My 2014 Volvo V70 D4 started having issues with the headlights. On the right side, the low beam (and also high beam, same device) are at perhaps 70% effect and have a noticeable purple tint.

I also noticed that on the left side, the orange side light (same enclosure, but to the left of the blinker) is not lit at all. I do not know whether this is a LED or incandescent bulb.

  • Do I need to replace the entire enclosure, or can I replace just the broken lamps? (Is the low/high beam lamp even replaceable? I was of the impression that it's the kind that "never burns out", but was evidently mistaken.)

  • Must I have it done at a garage, or can I buy parts off the Internet? I know that the lamp assembly can be unplugged and removed entirely in an extremely simple fashion, but that is only the first step.

Edit: I am in Denmark.

Car seen from the front

Edit: Thank you, car, I know.

dashboard warning

2 Answers 2


Yes, I would agree it looks like your headlight is going out.

Volvo no longer sells the V70 here in the States (we have the XC70, but not a V70 in 2014, anyway). With that said, the other Volvo models use an H7 main headlight and an H9 for high beams (please check with the store for your particular application UPDATE - Per the OP's answer, the bulb is actually a D1S). These are completely user replaceable, and most of the time is an easy task. These are considered a composite headlamp system which means there are several parts to it. So, no, you shouldn't have to take these into a shop to get it fixed.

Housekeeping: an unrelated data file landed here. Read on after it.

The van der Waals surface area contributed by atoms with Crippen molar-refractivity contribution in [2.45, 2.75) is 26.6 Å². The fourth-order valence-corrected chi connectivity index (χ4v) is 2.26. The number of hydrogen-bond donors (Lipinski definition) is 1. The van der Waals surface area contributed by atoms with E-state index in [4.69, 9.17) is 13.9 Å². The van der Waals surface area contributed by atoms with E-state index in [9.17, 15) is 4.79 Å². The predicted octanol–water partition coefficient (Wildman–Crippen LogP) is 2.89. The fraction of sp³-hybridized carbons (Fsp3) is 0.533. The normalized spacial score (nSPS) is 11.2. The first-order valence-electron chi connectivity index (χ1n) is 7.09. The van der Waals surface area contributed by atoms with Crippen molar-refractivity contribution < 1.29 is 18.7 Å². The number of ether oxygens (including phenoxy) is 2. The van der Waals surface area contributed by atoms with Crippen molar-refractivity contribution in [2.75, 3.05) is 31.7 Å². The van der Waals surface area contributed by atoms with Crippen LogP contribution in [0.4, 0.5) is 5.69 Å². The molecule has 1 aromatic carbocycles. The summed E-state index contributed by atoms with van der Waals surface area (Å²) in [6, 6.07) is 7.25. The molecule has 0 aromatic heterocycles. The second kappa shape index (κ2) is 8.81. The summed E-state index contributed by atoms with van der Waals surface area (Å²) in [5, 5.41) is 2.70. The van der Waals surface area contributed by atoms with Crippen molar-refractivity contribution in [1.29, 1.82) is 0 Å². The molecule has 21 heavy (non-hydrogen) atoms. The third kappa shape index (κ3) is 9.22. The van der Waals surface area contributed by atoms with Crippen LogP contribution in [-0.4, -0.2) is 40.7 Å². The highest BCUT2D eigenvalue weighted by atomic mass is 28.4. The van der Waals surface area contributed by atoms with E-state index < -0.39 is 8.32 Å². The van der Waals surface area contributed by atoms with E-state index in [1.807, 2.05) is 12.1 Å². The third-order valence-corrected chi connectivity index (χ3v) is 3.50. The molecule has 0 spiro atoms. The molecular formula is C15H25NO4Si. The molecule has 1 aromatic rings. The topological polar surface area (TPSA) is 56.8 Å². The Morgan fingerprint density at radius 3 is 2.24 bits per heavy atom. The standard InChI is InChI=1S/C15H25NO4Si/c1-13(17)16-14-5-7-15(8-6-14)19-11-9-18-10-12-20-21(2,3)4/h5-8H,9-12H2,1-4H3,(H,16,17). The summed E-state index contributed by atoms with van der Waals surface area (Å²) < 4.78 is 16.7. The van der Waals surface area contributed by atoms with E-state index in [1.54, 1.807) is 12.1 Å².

With that said, if you plan on changing these out yourself, ensure you use some type of gloves when you replace them. Whether it's nitrile or cotton gloves, you want to ensure you keep the oil from your fingers off of the bulb, as this will shorten the life of the bulb dramatically (we're talking weeks instead of years). Also, it's a VERY good idea to replace your bulbs in pairs. It is not very unusual for one bulb to burn out, to be followed in short order by the other side. Along this note, when you replace them together, this ensures both sides to be of the same luminance, which makes it so you don't see weird things on the road at night (it can shine weirdly).

  • It looks like you got the bulb model wrong, per the OP's answer below. You might consider editing that.
    – Cullub
    Nov 21, 2018 at 18:28

I have accepted Paulster2's answer to give credit. This answer is to provide further context.

It turns out that the bulb is not an H4 or H7, but something that is called a D1S which is not exactly cheap, but can certainly be replaced without replacing the entire headlight enclosure. There's enough of a base on the bulb that I don't think Paulster2's recommendation to wear gloves is critical.

example of a D1S Bulb headlight assembly removed

On a modern Volvo, headlight bulb replacement is extremely accessible. I'm sure lots of people would love to see other manufacturers doing the same.

  • Your car is equipped with Xenon headlights, that is why your headlight module looks nothing like a simple H4 or H7 bulb. You are lucky that the light is user replaceable at all since many car manufacturers send you to the dealer for this job.
    – MadMarky
    Nov 21, 2018 at 13:15
  • 1
    Well yeah, that was my initial expectation, until I asked. :-)
    – KlaymenDK
    Nov 21, 2018 at 14:15

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